Remembering Erma


The following article appeared in the Summer 1996 issue of the University of Dayton Quarterly.  As Phil Donahue eulogized, “We shall never see the likes of her again. She was real and she brought us down to earth — gently, generously and with brilliant humor. When the scholars gather hundreds of years from now to learn about us, they can’t know it all if they don’t read Erma.”

ErmaThe University of Dayton joined the nation in mourning the death of Erma Fiste Bombeck ’49, its most famous graduate and the country’s top chronicler of family life.

Bombeck, 69, died April 22 at a hospital in San Francisco after earlier undergoing a kidney transplant. For three decades she chronicled life’s absurdities in a syndicated column carried by hundreds of newspapers. “She was twice as funny in conversation as in her columns and books,” said Brother Raymond L. Fitz, S.M., president and a personal friend since the early 1980s. “Her humor always made us, in some sense, realize the frailty of our human life. At the same time, she could raise criticisms of institutions (in society). She had a good sense of social justice and the role of women in society.”

In a 1991 interview with the University of Dayton Quarterly, Bombeck spoke of the encouragement Brother Tom Price, S.M., gave her. Price was the faculty adviser to The Exponent, the college literary magazine. “He said to me, ‘Why don’t you contribute some humor to this?’ That was like a breath of fresh air,” she recalled. “No one wanted to write humor at that time…It was tricky for one thing. To make fun of someone or something takes a pretty thick skin. I started to write humor for The Exponent, and one day he said to me three magic words: ‘You can write.’ It’s all I needed as an impetus to keep going, and it sustained me for a long time. “Here’s a man who reads Jane Eyre, who knows all these things. This man knows what he’s talking about. I believed him. You need someone whom you respect to tell you something like that.”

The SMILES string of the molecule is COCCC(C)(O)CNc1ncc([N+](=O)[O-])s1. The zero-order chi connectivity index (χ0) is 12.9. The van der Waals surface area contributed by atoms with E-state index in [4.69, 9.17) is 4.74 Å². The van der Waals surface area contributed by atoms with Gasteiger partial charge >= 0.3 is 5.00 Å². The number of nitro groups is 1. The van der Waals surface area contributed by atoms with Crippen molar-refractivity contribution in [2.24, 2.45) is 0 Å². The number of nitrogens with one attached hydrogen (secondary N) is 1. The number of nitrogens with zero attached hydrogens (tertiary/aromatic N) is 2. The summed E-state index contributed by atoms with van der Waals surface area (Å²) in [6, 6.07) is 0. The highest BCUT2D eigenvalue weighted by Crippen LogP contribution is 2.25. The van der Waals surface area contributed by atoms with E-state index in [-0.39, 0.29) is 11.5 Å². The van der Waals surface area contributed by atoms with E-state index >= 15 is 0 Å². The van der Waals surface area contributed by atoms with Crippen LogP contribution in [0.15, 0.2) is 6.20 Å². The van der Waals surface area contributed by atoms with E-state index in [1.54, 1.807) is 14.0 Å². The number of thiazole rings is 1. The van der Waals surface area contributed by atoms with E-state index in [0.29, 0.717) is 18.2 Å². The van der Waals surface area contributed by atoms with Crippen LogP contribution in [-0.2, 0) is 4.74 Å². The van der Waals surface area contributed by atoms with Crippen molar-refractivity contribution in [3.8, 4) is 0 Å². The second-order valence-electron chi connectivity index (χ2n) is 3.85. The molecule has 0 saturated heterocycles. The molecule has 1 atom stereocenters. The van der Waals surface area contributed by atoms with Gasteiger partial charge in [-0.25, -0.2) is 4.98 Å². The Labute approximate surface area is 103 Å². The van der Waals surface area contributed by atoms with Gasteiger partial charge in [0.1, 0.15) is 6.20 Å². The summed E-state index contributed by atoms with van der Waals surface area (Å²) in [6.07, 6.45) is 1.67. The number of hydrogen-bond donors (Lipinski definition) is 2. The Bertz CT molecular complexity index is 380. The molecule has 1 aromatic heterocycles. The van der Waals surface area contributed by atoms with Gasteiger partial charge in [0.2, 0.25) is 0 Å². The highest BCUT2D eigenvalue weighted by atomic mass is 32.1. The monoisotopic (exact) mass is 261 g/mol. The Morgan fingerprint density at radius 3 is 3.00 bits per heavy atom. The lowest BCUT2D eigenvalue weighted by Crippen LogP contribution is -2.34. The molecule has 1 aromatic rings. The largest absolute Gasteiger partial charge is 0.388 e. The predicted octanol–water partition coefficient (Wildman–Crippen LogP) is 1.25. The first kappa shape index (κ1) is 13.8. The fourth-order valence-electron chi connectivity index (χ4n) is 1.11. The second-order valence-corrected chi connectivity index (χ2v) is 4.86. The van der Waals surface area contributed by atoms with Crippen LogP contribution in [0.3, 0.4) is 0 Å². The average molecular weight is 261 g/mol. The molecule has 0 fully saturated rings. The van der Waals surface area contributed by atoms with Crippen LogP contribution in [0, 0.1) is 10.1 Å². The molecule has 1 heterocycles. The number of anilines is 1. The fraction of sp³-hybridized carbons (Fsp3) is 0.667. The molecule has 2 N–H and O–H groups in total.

As a UD student, she converted to Catholicism. She gave back to UD in numerous ways, through both time and financial contributions. She served on the board of trustees from 1984 to 1987; co-chaired with her husband the National Alumni Challenge Campaign during the University’s capital campaign in the 1980s; spoke at events on campus, including a writers workshop; and participated in advertising and direct-mail campaigns to help broaden the University’s image and recruit students. In 1981, she received an honorary doctoral degree from UD. She was named an honorary trustee in 1988.

Friends at UD remember her as a witty, funny person who was serious about her studies. “Everybody knew everybody on campus, but Erma didn’t run around much with the crowd because she was more serious about school. It’s unusual to think about her being serious, but she was serious about school,” recalled Ellie Kurtz ’47, former director of the Kennedy Union. “She came back to campus in 1982 to speak at our writers workshop. We had a dinner with her after her talk, and she was a laugh a minute. The students just loved it.”

Erma_Marker_DavidBraughlerEdwin (Sandy) King ’49, professor emeritus, jokingly said that a sarcastic barb from Bombeck helped him rethink his career. “We had classes together and were on the newspaper together,” he said. “I used to kid her about the fact that she changed my journalistic career into being a teacher. I wrote a column on veterans’ affairs that was so boring, she thought it was a riot. ‘Sandy, you are really a great writer,’ she said.”

Bette Rogge Morse ’44, an adjunct communication professor and former local television personality, called Bombeck “the greatest humorist of our time.” She remembered Bombeck’s delight when she sent her a box of Esther Price chocolates, a reminder of her days as a Dayton housewife in the 1960s when she began writing a humor column about life in the suburbs. Bombeck told her, “I savored every bite and ate the whole box.” Bombeck’s death “is such a shock, I can’t believe it,” Morse said. “She’ll be missed. She was a dear, dear person.”

— Teri Rizvi

(Teri Rizvi ’90 founded the Erma Bombeck Writers’ Workshop at the University of Dayton in 2000.)

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